Wis­con­sin gin­seng is a pre­mium brand and we are work­ing hard to use it to build aware­ness of our agri­cul­tural di­ver­sity.”

China Daily (Canada) - - FRONT PAGE -

Agri­cul­ture, Trade and Con­sumer Pro­tec­tion.

The most sought-af­ter gin­seng is wild gin­seng, which is very ex­pen­sive, ac­cord­ing to Hack. On the Ama­zon web­site on Wed­nes­day, four ounces of pre­mium Wis­con­sin wild gin­seng sold for $163.99.

For cul­ti­vated gin­seng, Hack said Wis­con­sin farm­ers re­ceived on av­er­age $78 a pound last fall.

He noted that the Bad­ger state pro­duced about 700,000 pounds of gin­seng last year or about 95 per­cent of the cul­ti­vated gin­seng in the US. Ap­prox­i­mately 80 per­cent of Wis­con­sin’s crop was ex­ported to China and other Asian na­tions. That leaves about 140,000 pounds of gen­uine Wis­con­sin gin­seng for dis­tri­bu­tion in the US.

Wis­con­sin’s gin­seng ex­ports to China to­taled about $10 mil­lion in 2014. Ex­ports to Hong Kong were $15.6 mil­lion ac­cord­ing to Lu.

Many stores in the US sell gin­seng in packages la­beled as be­ing from Wis­con­sin. “There is no way we could have pro­duced the en­tire gin­seng in this coun­try that has a Wis­con­sin la­bel on it,” Hack said. He be­lieves that most of the gin­seng la­beled as be­ing from Wis­con­sin was ac­tu­ally grown in Canada.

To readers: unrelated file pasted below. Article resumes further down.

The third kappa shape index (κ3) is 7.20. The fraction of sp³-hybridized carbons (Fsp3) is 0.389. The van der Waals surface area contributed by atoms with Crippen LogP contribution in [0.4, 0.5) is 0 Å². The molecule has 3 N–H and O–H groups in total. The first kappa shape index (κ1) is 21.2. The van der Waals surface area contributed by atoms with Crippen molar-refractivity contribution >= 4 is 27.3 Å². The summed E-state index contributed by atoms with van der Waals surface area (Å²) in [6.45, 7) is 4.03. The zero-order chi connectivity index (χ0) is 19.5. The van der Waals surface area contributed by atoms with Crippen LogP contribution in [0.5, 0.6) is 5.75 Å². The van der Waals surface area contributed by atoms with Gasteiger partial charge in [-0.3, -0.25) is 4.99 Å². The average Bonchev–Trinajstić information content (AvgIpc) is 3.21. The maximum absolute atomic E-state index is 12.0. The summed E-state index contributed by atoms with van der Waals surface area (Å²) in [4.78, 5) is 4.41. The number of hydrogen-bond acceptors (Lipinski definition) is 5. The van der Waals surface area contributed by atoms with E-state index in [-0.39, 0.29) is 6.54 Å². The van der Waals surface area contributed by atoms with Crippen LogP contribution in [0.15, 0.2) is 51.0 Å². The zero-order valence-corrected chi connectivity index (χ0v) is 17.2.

The Wis­con­sin Gin­seng Board es­tab­lished an of­fi­cial seal that could be stamped only on board-ver­i­fied gin­seng prod­ucts in the 1990s. “We dis­cov­ered that the seal was be­ing copied and used with­out our per­mis­sion,” said Hack.

To rem­edy the sit­u­a­tion, Hack said seven dis­trib­u­tors world­wide in­clud­ing two in the US are au­tho­rized to use the seal. To help with coun­ter­feit­ing in China, the Wis­con­sin board signed a 10-year deal in 2013 to ex­port $200 mil­lion of gin­seng to China with Bei­jing Tong Ren Tang Health-Phar­ma­ceu­ti­cal Co Ltd, an af­fil­i­ate of the cen­turies-old tra­di­tional Chi­nese medicine brand Tong Ren Tang.

Tong Ren Tang, founded in 1669, is one of the best­known brands in China and was among the first to be des­ig­nated a Chi­nese cul­tural her­itage brand by the gov­ern­ment.

“The big­gest chal­lenge for us is to as­sure con­sumers whether they are in the US, China or any other coun­try that the gin­seng they are pur­chas­ing with a la­bel that says it was grown in Wis­con­sin was in fact har­vested here. Hope­fully the seal and the limited num­ber of au­tho­rized dis­trib­u­tors will ac­com­plish that,” Hack said.

Jen Pino-Gal­lagher of the state depart­ment of agri­cul­ture, trade and con­sumer pro­tec­tion, said gin­seng gives them an op­por­tu­nity to let ev­ery­one know that Wis­con­sin agri­cul­ture is more than just a dairy and cheese pro­ducer.

“We had over $3.6 bil­lion worth of agri­cul­tural ex­ports last year,” she said. “Wis­con­sin gin­seng is a pre­mium brand and we are work­ing hard to use it to build aware­ness of our agri­cul­tural di­ver­sity.”

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